El Anatsui (b. 1944, Ghana) is an internationally acclaimed artist who transforms simple materials into complex assemblages that create distinctive visual impact. He uses resources typically discarded such as liquor bottle caps and cassava graters to create sculpture that defies categorization. His use of these materials reflects his interest in reuse, transformation, and an intrinsic desire to connect to his continent while transcending the limitations of place. His work can interrogate the history of colonialism and draw connections between consumption, waste, and the environment, but at the core is his unique formal language that distinguishes his practice.
Anatsui is well-known for large scale sculpture composed of thousands of folded and crumpled pieces of metal sourced from local alcohol recycling stations and bound together with copper wire. These intricate works, which can grow to be massive in scale, are both luminous and weighty, meticulously fabricated yet malleable. He leaves the installations open and encourages the works to take different forms every time they are installed.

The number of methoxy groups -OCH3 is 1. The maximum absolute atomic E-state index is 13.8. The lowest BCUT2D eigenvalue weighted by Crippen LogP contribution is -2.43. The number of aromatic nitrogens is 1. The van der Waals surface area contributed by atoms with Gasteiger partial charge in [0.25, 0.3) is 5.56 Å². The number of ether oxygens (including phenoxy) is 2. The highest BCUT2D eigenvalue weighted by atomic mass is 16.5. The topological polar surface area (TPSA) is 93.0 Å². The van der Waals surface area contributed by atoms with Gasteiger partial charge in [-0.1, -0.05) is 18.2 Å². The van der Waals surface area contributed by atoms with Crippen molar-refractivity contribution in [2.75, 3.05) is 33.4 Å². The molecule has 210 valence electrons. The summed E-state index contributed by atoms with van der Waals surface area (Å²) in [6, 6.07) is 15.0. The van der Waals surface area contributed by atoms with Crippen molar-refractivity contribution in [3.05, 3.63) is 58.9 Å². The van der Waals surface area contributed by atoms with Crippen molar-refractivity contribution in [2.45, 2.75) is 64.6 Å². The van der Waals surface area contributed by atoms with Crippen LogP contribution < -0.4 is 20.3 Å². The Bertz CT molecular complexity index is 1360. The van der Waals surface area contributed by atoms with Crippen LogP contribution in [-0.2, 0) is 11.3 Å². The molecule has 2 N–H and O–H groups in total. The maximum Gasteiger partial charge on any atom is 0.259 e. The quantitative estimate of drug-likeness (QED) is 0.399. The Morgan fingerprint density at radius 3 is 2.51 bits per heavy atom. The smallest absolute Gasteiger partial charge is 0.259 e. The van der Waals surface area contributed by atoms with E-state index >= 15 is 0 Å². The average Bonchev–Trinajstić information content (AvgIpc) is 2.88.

In 2015, Anatsui was awarded the Golden Lion for Lifetime Achievement, the Venice Biennale’s highest honor. Anatsui’s solo exhibition Gravity and Grace: Monumental Works by El Anatsui, was organized by the Akron Art Museum, Akron, Ohio (2012), and traveled to the Brooklyn Museum, New York and the Des Moines Art Center, Iowa (2013); then to the Bass Museum of Art in Miami, Florida (2014); and concluded at the Museum of Contemporary Art in San Diego, California (2015). In 2019, El Anatsui: Triumphant Scale, a major career survey curated by Okwui Enwezor, opened at Haus der Kunst.
Anatsui currently lives and works between Ghana and Nigeria.